Researching Community Psychology: Issues of Theory and Methods

Pages: 259
Item #: 4318031
ISBN: 978-1-55798-234-6
List Price: $19.95
Member/Affiliate Price: $19.95
Publication Date: 1990
Format: Softcover
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Note: This book is out of print and no longer available for purchase.
Overview
Individual chapters of this book are available to purchase online.

Active researchers review the field's most critical research issues with Researching Community Psychology. This book gives a full view of the intent, process, and products of community psychological research while offering a balanced look at integrating the "tender" interests in bettering social welfare with the "tough" value of developing a reliable scientific body of knowledge. Issues from the most abstract to the most pragmatic are addressed, making this book an excellent research tool. Reprinted in softcover from the 1990 hardcover version.

Table of Contents

Contributors

Foreword

Preface

Acknowledgments

I. Overview

  1. Conversing About Theories, Methods, and Community Research
    —Patrick Tolan, Fern Chertok, Christopher Keys, and Leonard Jason
  2. Defining Excellence Criteria in Community Research
    —William R. Shadish, Jr.

II. Key Concepts: Five Approaches to Framing the Endeavor

  1. A Contextualist Epistemology for Ecological Research
    —Cynthia Kingry-Westergaard and James G. Kelly
  2. Developmental Analyses of Community Phenomena
    —Raymond P. Lorion
  3. Ways of Knowing and Organizational Approaches to Community Research
    —Stephanie Riger
  4. Research Methods and the Empowerment Social Agenda
    —Julian Rappaport
  5. Some Emerging Standards for Community Research and Action: Aid From a Behavioral Perspective
    —Stephen B. Fawcett
  6. Criteria of Excellence I. Models for Adventuresome Research in Community Psychology: Commonalities, Dilemmas, and Future Directions
    —David S. Glenwick, Kenneth Heller, Jean Ann Linney, and Kenneth I. Pargament

III. Hypothesis Generation: Framing the Question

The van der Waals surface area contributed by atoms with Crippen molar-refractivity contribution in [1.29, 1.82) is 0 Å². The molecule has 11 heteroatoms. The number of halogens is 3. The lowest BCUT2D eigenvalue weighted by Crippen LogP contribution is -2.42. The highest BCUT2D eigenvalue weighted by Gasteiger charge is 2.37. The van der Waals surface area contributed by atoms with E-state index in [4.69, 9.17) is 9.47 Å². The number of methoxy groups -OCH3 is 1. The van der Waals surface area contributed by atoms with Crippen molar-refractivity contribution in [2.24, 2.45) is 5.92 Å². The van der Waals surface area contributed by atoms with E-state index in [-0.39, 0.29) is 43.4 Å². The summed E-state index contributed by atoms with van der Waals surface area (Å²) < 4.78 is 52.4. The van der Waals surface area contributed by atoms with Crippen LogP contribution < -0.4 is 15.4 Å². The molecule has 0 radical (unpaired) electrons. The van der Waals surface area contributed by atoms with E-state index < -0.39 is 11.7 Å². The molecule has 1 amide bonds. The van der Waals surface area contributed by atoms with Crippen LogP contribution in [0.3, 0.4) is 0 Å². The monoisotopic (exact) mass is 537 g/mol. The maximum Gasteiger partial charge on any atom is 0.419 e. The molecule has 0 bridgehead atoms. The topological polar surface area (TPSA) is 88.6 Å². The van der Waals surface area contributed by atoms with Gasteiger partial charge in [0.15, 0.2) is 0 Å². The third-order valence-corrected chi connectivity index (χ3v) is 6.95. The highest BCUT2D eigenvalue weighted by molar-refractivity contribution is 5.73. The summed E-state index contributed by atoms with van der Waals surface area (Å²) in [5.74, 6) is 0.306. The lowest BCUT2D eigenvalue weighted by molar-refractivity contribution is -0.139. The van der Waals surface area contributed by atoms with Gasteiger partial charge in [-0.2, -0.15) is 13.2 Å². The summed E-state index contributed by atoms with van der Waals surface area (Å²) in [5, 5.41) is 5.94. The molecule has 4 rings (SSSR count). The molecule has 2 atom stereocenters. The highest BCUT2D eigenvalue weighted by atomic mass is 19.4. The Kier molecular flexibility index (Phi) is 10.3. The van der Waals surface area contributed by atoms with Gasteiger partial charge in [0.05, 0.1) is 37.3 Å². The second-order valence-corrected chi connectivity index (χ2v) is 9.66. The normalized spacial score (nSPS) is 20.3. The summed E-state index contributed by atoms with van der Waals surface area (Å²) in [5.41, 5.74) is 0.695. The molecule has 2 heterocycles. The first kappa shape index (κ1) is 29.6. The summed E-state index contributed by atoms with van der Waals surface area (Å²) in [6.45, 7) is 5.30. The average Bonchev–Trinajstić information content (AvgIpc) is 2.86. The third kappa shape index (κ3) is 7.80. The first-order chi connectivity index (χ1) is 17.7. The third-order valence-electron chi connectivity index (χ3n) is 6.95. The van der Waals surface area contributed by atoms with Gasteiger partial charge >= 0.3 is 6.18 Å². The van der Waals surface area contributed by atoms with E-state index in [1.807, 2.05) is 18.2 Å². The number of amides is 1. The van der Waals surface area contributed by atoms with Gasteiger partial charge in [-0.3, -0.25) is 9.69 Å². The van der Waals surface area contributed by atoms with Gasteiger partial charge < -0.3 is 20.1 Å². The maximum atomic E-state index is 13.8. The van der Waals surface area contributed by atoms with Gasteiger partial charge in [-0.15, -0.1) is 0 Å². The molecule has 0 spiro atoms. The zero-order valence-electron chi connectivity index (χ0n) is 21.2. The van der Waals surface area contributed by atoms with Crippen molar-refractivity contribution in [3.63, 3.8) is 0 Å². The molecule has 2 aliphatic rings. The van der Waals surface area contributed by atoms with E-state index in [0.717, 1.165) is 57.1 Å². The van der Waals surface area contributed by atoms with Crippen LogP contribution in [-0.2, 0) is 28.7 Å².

1. Pursuing the Meaning and Utility of Social Regularities for Community Psychology
    —Edward Seidman
  2. Criteria of Excellence II. Hypothesis Generation: Human Science and Attribute-Centered Social Regularities
    —Brenna H. Bry, Barton J. Hirsch, J. Robert Newbrough, Thomas M. Reischl, and Ralph W. Swindle

IV. Levels Of Analysis: Looking at the Person and the Setting

  1. Mixing and Matching: Levels of Conceptualization, Measurement, and Statistical Analysis in Community Research
    —Marybeth Shinn
  2. Theoretical Perspectives and Levels of Analysis
    1. Levels of Analysis as an Ecological Issue in the Relational Psychologies
      —Allan W. Wicker
    2. A Developmental Perspective on Multiple Levels of Analysis in Community Research
      —LaRue Allen
    3. Resolving the "Mixing and Matching" Problem: A View From the Organizational Perspective
      —Cary Cherniss
    4. Gee, But It's Great to Be Back Home: Multiple Levels From an Empowerment Perspective
      —William S. Davidson II
    5. Levels of Conceptualization in Community Research From a Behavioral Perspective
      —Maurice J. Elias
  3. Criteria of Excellence III. Methods of Studying Community Psychology
    1. Toward Excellence in Quantitative Community Research
      —Bruce D. Rapkin and Edward P. Mulvey
    2. Toward the Use of Qualitative Methodology in Community Psychology Research
      —Kenneth I. Maton
    3. Historical and Investigative Approaches to Community Research
      —Murray Levine
    4. Ecological Validity and the Deritualization of Process
      —N. Dickon Reppucci
    5. Person–Environment Interaction: The Question of Conceptual Validity
      —Stevan E. Hobfoll

V. Implementing Research: Tough and Tender in Action

  1. Implementing Research: Putting Our Values to Work
    —Irma Serrano-García
  2. Criteria of Excellence IV. Collaboration and Action
    1. Defining the Research Relationship: Maximizing Participation in an Unequal World
      —Meg A. Bond
    2. Fidelity and Adaptation: Combining the Best of Both Perspectives
      —Roger P. Weissberg
    3. Dissemination
      —Abraham Wandersman
    4. Data Feedback and Communication to the Host Setting
      —W. LaVome Robinson
    5. Research as Intervention
      —Carolyn F. Swift

VI. Using Theory and Methods in Community Research

  1. Reflections on a Conference
    1. Daring to Be Different: A Graduate Student's Perspective
      —Carolyn L. Feis
    2. A Cautionary Note About Adventuresome Research: Musings of a Junior Researcher
      —Ana Mari Cauce
    3. Partial Paradigms and Professional Identity: Observations on the State of Community Psychology Research
      —Edison J. Trickett
    4. What Can We Learn About Problems in Community Research by Comparing It With Program Evaluation?
      —William R. Shadish, Jr.
  2. An Aspiration for Community Research
    —Fern Chertok, Christopher Keys, Patrick Tolan, and Leonard Jason

References

Index